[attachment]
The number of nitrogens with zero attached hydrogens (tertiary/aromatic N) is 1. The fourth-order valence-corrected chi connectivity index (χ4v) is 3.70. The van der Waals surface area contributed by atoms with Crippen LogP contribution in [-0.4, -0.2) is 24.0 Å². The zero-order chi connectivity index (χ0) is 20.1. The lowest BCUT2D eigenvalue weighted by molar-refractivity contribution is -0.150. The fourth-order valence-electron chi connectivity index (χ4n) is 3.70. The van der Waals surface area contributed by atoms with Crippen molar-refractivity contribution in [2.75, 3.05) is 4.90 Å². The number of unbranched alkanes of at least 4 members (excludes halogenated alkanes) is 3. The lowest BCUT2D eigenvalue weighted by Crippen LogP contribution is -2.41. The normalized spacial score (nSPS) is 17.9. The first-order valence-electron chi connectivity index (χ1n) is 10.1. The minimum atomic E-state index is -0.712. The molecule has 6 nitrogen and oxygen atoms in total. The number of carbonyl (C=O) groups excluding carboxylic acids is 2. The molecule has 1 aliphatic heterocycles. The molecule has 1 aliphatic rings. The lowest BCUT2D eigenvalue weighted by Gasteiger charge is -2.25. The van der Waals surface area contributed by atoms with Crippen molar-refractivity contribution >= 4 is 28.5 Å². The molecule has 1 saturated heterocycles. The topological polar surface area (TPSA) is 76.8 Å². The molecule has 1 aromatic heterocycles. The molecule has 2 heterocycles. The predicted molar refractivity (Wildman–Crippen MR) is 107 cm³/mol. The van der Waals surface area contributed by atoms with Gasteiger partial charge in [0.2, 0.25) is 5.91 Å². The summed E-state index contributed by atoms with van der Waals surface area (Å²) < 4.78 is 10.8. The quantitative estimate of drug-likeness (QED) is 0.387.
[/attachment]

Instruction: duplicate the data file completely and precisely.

The number of nitrogens with zero attached hydrogens (tertiary/aromatic N) is 1. The fourth-order valence-corrected chi connectivity index (χ4v) is 3.70. The van der Waals surface area contributed by atoms with Crippen LogP contribution in [-0.4, -0.2) is 24.0 Å². The zero-order chi connectivity index (χ0) is 20.1. The lowest BCUT2D eigenvalue weighted by molar-refractivity contribution is -0.150. The fourth-order valence-electron chi connectivity index (χ4n) is 3.70. The van der Waals surface area contributed by atoms with Crippen molar-refractivity contribution in [2.75, 3.05) is 4.90 Å². The number of unbranched alkanes of at least 4 members (excludes halogenated alkanes) is 3. The lowest BCUT2D eigenvalue weighted by Crippen LogP contribution is -2.41. The normalized spacial score (nSPS) is 17.9. The first-order valence-electron chi connectivity index (χ1n) is 10.1. The minimum atomic E-state index is -0.712. The molecule has 6 nitrogen and oxygen atoms in total. The number of carbonyl (C=O) groups excluding carboxylic acids is 2. The molecule has 1 aliphatic heterocycles. The molecule has 1 aliphatic rings. The lowest BCUT2D eigenvalue weighted by Gasteiger charge is -2.25. The van der Waals surface area contributed by atoms with Crippen molar-refractivity contribution >= 4 is 28.5 Å². The molecule has 1 saturated heterocycles. The topological polar surface area (TPSA) is 76.8 Å². The molecule has 1 aromatic heterocycles. The molecule has 2 heterocycles. The predicted molar refractivity (Wildman–Crippen MR) is 107 cm³/mol. The van der Waals surface area contributed by atoms with Gasteiger partial charge in [0.2, 0.25) is 5.91 Å². The summed E-state index contributed by atoms with van der Waals surface area (Å²) < 4.78 is 10.8. The quantitative estimate of drug-likeness (QED) is 0.387.